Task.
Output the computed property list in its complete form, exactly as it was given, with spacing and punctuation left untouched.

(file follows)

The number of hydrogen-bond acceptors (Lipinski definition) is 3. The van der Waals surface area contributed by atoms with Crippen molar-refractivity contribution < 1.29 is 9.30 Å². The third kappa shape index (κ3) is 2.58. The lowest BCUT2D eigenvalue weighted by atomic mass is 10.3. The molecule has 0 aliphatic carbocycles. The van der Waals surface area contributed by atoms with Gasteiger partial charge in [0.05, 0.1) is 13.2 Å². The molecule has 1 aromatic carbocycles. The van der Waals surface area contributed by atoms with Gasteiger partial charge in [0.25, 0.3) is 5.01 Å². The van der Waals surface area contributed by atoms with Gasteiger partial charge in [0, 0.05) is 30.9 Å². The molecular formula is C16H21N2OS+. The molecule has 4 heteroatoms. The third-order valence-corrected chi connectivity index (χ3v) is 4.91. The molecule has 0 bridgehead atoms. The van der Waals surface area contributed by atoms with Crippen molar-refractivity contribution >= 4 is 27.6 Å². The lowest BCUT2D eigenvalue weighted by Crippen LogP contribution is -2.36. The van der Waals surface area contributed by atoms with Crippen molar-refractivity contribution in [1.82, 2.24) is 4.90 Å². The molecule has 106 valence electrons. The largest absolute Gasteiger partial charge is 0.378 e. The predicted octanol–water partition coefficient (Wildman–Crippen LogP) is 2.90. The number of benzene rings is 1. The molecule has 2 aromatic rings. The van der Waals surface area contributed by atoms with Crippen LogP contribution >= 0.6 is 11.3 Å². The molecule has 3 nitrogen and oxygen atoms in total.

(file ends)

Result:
The number of hydrogen-bond acceptors (Lipinski definition) is 3. The van der Waals surface area contributed by atoms with Crippen molar-refractivity contribution < 1.29 is 9.30 Å². The third kappa shape index (κ3) is 2.58. The lowest BCUT2D eigenvalue weighted by atomic mass is 10.3. The molecule has 0 aliphatic carbocycles. The van der Waals surface area contributed by atoms with Gasteiger partial charge in [0.05, 0.1) is 13.2 Å². The molecule has 1 aromatic carbocycles. The van der Waals surface area contributed by atoms with Gasteiger partial charge in [0.25, 0.3) is 5.01 Å². The van der Waals surface area contributed by atoms with Gasteiger partial charge in [0, 0.05) is 30.9 Å². The molecular formula is C16H21N2OS+. The molecule has 4 heteroatoms. The third-order valence-corrected chi connectivity index (χ3v) is 4.91. The molecule has 0 bridgehead atoms. The van der Waals surface area contributed by atoms with Crippen molar-refractivity contribution >= 4 is 27.6 Å². The lowest BCUT2D eigenvalue weighted by Crippen LogP contribution is -2.36. The van der Waals surface area contributed by atoms with Crippen molar-refractivity contribution in [1.82, 2.24) is 4.90 Å². The molecule has 106 valence electrons. The largest absolute Gasteiger partial charge is 0.378 e. The predicted octanol–water partition coefficient (Wildman–Crippen LogP) is 2.90. The number of benzene rings is 1. The molecule has 2 aromatic rings. The van der Waals surface area contributed by atoms with Crippen LogP contribution >= 0.6 is 11.3 Å². The molecule has 3 nitrogen and oxygen atoms in total.